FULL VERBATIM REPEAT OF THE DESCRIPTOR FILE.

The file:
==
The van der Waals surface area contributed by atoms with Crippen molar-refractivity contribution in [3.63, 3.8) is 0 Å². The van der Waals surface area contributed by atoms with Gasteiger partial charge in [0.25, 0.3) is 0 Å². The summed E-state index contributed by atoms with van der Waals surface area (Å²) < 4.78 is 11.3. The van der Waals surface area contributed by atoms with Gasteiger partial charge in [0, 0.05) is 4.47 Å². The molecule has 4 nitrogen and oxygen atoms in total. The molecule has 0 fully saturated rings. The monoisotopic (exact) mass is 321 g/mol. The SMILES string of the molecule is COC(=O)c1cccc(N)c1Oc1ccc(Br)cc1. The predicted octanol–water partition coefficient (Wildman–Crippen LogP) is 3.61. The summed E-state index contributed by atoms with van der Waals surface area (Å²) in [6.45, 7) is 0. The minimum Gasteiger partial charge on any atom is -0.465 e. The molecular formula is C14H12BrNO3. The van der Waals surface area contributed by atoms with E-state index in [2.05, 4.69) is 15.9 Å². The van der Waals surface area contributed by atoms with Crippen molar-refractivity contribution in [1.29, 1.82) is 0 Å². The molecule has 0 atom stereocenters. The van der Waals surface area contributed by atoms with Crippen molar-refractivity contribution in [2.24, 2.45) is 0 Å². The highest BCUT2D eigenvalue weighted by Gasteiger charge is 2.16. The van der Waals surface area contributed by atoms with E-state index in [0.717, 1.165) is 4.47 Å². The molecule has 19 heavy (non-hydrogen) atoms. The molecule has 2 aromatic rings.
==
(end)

The van der Waals surface area contributed by atoms with Crippen molar-refractivity contribution in [3.63, 3.8) is 0 Å². The van der Waals surface area contributed by atoms with Gasteiger partial charge in [0.25, 0.3) is 0 Å². The summed E-state index contributed by atoms with van der Waals surface area (Å²) < 4.78 is 11.3. The van der Waals surface area contributed by atoms with Gasteiger partial charge in [0, 0.05) is 4.47 Å². The molecule has 4 nitrogen and oxygen atoms in total. The molecule has 0 fully saturated rings. The monoisotopic (exact) mass is 321 g/mol. The SMILES string of the molecule is COC(=O)c1cccc(N)c1Oc1ccc(Br)cc1. The predicted octanol–water partition coefficient (Wildman–Crippen LogP) is 3.61. The summed E-state index contributed by atoms with van der Waals surface area (Å²) in [6.45, 7) is 0. The minimum Gasteiger partial charge on any atom is -0.465 e. The molecular formula is C14H12BrNO3. The van der Waals surface area contributed by atoms with E-state index in [2.05, 4.69) is 15.9 Å². The van der Waals surface area contributed by atoms with Crippen molar-refractivity contribution in [1.29, 1.82) is 0 Å². The molecule has 0 atom stereocenters. The van der Waals surface area contributed by atoms with Crippen molar-refractivity contribution in [2.24, 2.45) is 0 Å². The highest BCUT2D eigenvalue weighted by Gasteiger charge is 2.16. The van der Waals surface area contributed by atoms with E-state index in [0.717, 1.165) is 4.47 Å². The molecule has 19 heavy (non-hydrogen) atoms. The molecule has 2 aromatic rings.